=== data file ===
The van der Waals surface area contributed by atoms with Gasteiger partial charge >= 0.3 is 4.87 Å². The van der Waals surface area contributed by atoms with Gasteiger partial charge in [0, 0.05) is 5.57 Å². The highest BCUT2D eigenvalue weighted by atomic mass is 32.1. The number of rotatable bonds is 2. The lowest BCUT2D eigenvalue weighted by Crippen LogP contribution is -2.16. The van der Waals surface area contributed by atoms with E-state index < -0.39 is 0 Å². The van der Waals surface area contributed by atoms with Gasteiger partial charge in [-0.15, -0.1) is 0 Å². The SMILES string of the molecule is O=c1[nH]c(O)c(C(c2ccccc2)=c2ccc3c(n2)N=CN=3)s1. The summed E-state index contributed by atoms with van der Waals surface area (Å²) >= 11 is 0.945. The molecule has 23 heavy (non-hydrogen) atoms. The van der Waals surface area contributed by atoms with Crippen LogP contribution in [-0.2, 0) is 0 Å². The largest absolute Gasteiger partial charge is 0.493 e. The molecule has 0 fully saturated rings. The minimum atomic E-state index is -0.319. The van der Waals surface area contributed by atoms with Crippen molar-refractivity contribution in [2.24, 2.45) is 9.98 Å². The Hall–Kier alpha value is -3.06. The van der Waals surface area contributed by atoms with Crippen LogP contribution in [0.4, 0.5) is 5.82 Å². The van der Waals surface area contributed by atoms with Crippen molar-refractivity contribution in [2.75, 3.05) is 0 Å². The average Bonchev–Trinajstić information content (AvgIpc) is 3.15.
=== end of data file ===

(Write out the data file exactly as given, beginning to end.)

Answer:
The van der Waals surface area contributed by atoms with Gasteiger partial charge >= 0.3 is 4.87 Å². The van der Waals surface area contributed by atoms with Gasteiger partial charge in [0, 0.05) is 5.57 Å². The highest BCUT2D eigenvalue weighted by atomic mass is 32.1. The number of rotatable bonds is 2. The lowest BCUT2D eigenvalue weighted by Crippen LogP contribution is -2.16. The van der Waals surface area contributed by atoms with E-state index < -0.39 is 0 Å². The van der Waals surface area contributed by atoms with Gasteiger partial charge in [-0.15, -0.1) is 0 Å². The SMILES string of the molecule is O=c1[nH]c(O)c(C(c2ccccc2)=c2ccc3c(n2)N=CN=3)s1. The summed E-state index contributed by atoms with van der Waals surface area (Å²) >= 11 is 0.945. The molecule has 23 heavy (non-hydrogen) atoms. The van der Waals surface area contributed by atoms with Crippen LogP contribution in [-0.2, 0) is 0 Å². The largest absolute Gasteiger partial charge is 0.493 e. The molecule has 0 fully saturated rings. The minimum atomic E-state index is -0.319. The van der Waals surface area contributed by atoms with Crippen molar-refractivity contribution in [2.24, 2.45) is 9.98 Å². The Hall–Kier alpha value is -3.06. The van der Waals surface area contributed by atoms with Crippen LogP contribution in [0.4, 0.5) is 5.82 Å². The van der Waals surface area contributed by atoms with Crippen molar-refractivity contribution in [2.75, 3.05) is 0 Å². The average Bonchev–Trinajstić information content (AvgIpc) is 3.15.